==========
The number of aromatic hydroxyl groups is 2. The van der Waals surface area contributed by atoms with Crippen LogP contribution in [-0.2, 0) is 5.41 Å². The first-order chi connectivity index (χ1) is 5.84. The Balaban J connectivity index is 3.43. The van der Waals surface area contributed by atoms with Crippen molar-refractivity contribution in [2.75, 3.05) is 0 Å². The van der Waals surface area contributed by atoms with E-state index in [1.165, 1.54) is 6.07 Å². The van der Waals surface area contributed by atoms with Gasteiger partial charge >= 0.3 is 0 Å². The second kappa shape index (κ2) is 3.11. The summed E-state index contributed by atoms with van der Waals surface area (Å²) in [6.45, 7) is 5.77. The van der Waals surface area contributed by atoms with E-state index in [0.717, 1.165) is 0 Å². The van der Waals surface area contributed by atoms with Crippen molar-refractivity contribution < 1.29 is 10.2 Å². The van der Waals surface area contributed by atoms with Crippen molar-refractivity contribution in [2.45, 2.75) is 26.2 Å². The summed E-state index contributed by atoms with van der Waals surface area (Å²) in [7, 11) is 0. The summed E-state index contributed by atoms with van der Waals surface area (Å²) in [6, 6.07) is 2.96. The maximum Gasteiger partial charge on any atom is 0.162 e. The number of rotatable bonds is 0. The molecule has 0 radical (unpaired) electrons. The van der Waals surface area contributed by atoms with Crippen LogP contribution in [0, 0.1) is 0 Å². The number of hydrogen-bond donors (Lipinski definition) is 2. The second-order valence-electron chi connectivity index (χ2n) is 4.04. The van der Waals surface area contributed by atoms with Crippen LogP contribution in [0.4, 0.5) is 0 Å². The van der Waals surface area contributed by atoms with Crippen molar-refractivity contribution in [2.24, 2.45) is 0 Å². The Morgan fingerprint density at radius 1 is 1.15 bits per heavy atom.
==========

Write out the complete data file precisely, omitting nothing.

The number of aromatic hydroxyl groups is 2. The van der Waals surface area contributed by atoms with Crippen LogP contribution in [-0.2, 0) is 5.41 Å². The first-order chi connectivity index (χ1) is 5.84. The Balaban J connectivity index is 3.43. The van der Waals surface area contributed by atoms with Crippen molar-refractivity contribution in [2.75, 3.05) is 0 Å². The van der Waals surface area contributed by atoms with E-state index in [1.165, 1.54) is 6.07 Å². The van der Waals surface area contributed by atoms with Gasteiger partial charge >= 0.3 is 0 Å². The second kappa shape index (κ2) is 3.11. The summed E-state index contributed by atoms with van der Waals surface area (Å²) in [6.45, 7) is 5.77. The van der Waals surface area contributed by atoms with E-state index in [0.717, 1.165) is 0 Å². The van der Waals surface area contributed by atoms with Crippen molar-refractivity contribution < 1.29 is 10.2 Å². The van der Waals surface area contributed by atoms with Crippen molar-refractivity contribution in [2.45, 2.75) is 26.2 Å². The summed E-state index contributed by atoms with van der Waals surface area (Å²) in [7, 11) is 0. The summed E-state index contributed by atoms with van der Waals surface area (Å²) in [6, 6.07) is 2.96. The maximum Gasteiger partial charge on any atom is 0.162 e. The number of rotatable bonds is 0. The molecule has 0 radical (unpaired) electrons. The van der Waals surface area contributed by atoms with Crippen LogP contribution in [0, 0.1) is 0 Å². The number of hydrogen-bond donors (Lipinski definition) is 2. The second-order valence-electron chi connectivity index (χ2n) is 4.04. The van der Waals surface area contributed by atoms with Crippen LogP contribution in [0.4, 0.5) is 0 Å². The van der Waals surface area contributed by atoms with Crippen molar-refractivity contribution in [2.24, 2.45) is 0 Å². The Morgan fingerprint density at radius 1 is 1.15 bits per heavy atom.